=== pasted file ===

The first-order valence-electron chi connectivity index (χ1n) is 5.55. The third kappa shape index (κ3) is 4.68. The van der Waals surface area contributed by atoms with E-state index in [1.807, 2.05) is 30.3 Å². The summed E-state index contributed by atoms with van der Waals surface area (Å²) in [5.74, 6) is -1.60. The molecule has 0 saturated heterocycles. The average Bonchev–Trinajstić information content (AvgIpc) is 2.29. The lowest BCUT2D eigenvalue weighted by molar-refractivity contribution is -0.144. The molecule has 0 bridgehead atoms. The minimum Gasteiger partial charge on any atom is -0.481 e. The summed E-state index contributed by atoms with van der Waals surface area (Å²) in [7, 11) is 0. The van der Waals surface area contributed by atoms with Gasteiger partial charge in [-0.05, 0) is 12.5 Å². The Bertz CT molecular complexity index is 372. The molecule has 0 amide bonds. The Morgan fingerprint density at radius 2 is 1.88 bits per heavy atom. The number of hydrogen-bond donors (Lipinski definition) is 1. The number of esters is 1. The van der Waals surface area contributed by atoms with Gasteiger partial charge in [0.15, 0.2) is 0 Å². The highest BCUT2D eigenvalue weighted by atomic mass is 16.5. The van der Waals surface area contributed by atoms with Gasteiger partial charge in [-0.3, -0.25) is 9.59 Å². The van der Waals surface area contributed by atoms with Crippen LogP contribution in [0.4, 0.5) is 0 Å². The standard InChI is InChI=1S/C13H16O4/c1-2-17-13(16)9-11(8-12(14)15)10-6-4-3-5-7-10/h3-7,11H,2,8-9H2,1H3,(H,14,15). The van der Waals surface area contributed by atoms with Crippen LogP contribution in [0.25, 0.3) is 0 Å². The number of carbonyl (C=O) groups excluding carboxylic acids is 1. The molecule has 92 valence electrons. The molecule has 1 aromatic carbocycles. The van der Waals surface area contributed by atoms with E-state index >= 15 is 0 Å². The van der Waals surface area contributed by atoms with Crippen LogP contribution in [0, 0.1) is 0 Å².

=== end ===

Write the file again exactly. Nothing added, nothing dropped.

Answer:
The first-order valence-electron chi connectivity index (χ1n) is 5.55. The third kappa shape index (κ3) is 4.68. The van der Waals surface area contributed by atoms with E-state index in [1.807, 2.05) is 30.3 Å². The summed E-state index contributed by atoms with van der Waals surface area (Å²) in [5.74, 6) is -1.60. The molecule has 0 saturated heterocycles. The average Bonchev–Trinajstić information content (AvgIpc) is 2.29. The lowest BCUT2D eigenvalue weighted by molar-refractivity contribution is -0.144. The molecule has 0 bridgehead atoms. The minimum Gasteiger partial charge on any atom is -0.481 e. The summed E-state index contributed by atoms with van der Waals surface area (Å²) in [7, 11) is 0. The van der Waals surface area contributed by atoms with Gasteiger partial charge in [-0.05, 0) is 12.5 Å². The Bertz CT molecular complexity index is 372. The molecule has 0 amide bonds. The Morgan fingerprint density at radius 2 is 1.88 bits per heavy atom. The number of hydrogen-bond donors (Lipinski definition) is 1. The number of esters is 1. The van der Waals surface area contributed by atoms with Gasteiger partial charge in [0.15, 0.2) is 0 Å². The highest BCUT2D eigenvalue weighted by atomic mass is 16.5. The van der Waals surface area contributed by atoms with Gasteiger partial charge in [-0.3, -0.25) is 9.59 Å². The van der Waals surface area contributed by atoms with Crippen LogP contribution in [0.4, 0.5) is 0 Å². The standard InChI is InChI=1S/C13H16O4/c1-2-17-13(16)9-11(8-12(14)15)10-6-4-3-5-7-10/h3-7,11H,2,8-9H2,1H3,(H,14,15). The van der Waals surface area contributed by atoms with Crippen LogP contribution in [0.25, 0.3) is 0 Å². The number of carbonyl (C=O) groups excluding carboxylic acids is 1. The molecule has 92 valence electrons. The molecule has 1 aromatic carbocycles. The van der Waals surface area contributed by atoms with E-state index >= 15 is 0 Å². The van der Waals surface area contributed by atoms with Crippen LogP contribution in [0, 0.1) is 0 Å².